Along the trail, hairy bergenia (Bergenia ciliata) is quite common on rock faces, and we notice a lovely fragrance, emitted by the Himalayan butterfly-bush (Buddleja crispa). The Nepalese pear (Pyrus pashia), is a small tree, which displays a profusion of white flowers, and its fruits are edible. This species is widely distributed, from Afghanistan eastwards to China and Southeast Asia.

The forest now contains trees like a species of maple, Acer sterculiaceum, and Rhododendron arboreum, with clusters of bright red inflorescences. The intensity of the red colour decreases with higher altitude, and near the upper limit of the occurrence of this species, around 3,800 m, you sometimes encounter trees with white flowers. This species is among the tallest of rhododendrons, growing to a height of 15 m. It is very common in the entire Himalayan range, as well as in montane areas of South India, Sri Lanka, northern Thailand, and northern Vietnam. – This species, and many other rhododendrons, are dealt with in detail on the page Plants: Rhododendrons.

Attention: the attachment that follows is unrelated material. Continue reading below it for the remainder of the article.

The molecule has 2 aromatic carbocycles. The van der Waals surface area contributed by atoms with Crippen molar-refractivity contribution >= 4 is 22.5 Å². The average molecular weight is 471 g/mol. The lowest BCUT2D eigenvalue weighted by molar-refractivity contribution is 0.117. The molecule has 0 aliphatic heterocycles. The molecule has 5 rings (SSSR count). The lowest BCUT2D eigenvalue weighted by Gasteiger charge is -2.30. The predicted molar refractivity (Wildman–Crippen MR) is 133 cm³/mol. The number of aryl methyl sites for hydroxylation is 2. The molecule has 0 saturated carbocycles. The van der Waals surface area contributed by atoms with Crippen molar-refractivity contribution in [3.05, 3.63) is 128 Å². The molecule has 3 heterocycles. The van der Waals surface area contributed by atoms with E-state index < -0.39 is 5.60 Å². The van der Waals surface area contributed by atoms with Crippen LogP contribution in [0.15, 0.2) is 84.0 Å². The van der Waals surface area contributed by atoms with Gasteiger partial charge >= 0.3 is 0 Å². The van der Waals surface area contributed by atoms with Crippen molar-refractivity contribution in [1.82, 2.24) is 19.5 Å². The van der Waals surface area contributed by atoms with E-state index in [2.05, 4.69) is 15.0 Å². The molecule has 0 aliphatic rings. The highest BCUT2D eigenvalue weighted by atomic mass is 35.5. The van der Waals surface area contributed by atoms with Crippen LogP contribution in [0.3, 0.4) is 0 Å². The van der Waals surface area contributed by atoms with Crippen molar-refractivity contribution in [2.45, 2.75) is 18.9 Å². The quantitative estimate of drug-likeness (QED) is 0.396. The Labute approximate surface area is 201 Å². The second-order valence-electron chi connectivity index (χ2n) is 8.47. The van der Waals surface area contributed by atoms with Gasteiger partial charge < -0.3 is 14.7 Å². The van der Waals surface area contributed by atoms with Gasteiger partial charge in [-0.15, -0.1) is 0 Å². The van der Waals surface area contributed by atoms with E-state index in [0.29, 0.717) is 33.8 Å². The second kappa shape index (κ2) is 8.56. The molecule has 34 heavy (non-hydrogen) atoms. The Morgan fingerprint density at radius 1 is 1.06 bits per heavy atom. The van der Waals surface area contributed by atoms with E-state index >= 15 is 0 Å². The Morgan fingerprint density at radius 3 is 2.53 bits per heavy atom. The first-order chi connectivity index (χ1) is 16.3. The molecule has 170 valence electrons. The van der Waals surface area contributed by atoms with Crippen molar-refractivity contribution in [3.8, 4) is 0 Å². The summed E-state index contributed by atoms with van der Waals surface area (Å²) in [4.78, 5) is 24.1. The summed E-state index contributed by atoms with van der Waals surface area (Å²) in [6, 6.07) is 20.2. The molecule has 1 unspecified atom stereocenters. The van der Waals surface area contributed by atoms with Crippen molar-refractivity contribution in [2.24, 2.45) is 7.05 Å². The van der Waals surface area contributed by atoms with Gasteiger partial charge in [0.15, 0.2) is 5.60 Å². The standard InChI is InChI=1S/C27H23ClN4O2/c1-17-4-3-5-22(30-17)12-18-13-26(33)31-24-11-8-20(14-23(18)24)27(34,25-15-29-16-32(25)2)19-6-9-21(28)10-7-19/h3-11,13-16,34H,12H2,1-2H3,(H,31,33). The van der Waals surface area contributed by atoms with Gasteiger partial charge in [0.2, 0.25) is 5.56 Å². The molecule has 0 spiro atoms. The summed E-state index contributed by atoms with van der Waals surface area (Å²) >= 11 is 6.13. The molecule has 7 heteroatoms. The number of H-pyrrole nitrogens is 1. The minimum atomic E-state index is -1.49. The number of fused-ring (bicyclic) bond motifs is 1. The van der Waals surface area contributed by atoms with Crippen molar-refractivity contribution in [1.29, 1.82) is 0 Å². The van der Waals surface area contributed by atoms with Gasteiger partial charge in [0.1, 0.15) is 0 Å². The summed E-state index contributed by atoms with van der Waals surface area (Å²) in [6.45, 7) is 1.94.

On the ground, we notice many leaves of spiny-leaved oak (Quercus semecarpifolia) with a large hole in the centre. Mr. Bahuguna explains that these holes are made by the red giant flying squirrel (Petaurista petaurista). When eating a leaf, this squirrel will fold it along the mid-rib and then eat the central part, thus avoiding the edge of the leaf, which is more toxic than the centre.

Birds in this forest include Himalayan monal pheasant (Lophophorus impejanus), which, in Nepal, is called ’the bird of nine colours’, in allusion to the brilliant plumage of the cock. – A picture of this species may be seen on the page Plants – Plant hunting in the Himalaya: Around sacred lakes of Shiva.